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Synthesis of complementary DNA

The basic strategy for enzymatic conversion of RNA into DNA has changed little since the 1970s; however, there have been great improvements to the efficiency of the overall process. In this method1,2,3, the product of a first-strand synthesis (the cDNA-mRNA hybrid) is used as template for a nick translation reaction. Ribonuclease (RNase) H produces nicks and gaps, creating a series of RNA primers used by Escherichia coli DNA polymerase I during the synthesis of the second-strand DNA. Residual nicks are then repaired by E. coli DNA ligase, and the frayed termini of the double-stranded cDNA are polished by a DNA polymerase. Finally, bacteriophage T4 polynucleotide kinase catalyzes the phosphorylation of the ends of the cDNAs to facilitate cloning.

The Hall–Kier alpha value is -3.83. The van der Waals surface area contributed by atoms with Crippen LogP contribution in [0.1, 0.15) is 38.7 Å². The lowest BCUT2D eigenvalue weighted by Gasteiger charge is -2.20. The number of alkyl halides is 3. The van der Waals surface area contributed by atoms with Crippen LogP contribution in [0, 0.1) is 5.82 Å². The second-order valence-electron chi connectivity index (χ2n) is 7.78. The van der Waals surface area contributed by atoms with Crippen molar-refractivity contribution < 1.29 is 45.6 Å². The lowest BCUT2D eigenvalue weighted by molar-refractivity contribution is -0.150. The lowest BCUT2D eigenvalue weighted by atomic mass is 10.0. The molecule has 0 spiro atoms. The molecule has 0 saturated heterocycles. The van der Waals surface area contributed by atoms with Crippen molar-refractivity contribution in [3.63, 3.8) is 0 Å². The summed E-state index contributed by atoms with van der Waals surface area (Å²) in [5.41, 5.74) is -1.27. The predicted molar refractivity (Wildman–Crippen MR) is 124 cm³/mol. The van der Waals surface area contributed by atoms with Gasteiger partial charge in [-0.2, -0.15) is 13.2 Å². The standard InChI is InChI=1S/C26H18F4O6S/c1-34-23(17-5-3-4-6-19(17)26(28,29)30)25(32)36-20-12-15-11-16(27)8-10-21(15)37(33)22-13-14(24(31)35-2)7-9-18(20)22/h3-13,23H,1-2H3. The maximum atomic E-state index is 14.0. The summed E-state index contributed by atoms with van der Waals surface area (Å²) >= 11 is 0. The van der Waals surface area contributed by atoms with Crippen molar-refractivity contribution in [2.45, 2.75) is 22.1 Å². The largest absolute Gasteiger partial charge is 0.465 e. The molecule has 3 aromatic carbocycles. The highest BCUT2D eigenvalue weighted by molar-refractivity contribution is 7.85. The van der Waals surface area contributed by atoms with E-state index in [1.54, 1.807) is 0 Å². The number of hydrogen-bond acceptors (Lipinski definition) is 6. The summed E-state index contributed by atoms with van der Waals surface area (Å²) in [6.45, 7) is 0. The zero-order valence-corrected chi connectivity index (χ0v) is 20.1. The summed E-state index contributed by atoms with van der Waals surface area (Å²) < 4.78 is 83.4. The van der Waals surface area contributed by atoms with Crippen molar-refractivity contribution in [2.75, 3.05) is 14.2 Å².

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References

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Synthesis of complementary DNA. Nat Methods 2, 151–152 (2005). https://doi.org/10.1038/nmeth0205-151

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  • DOI: https://doi.org/10.1038/nmeth0205-151

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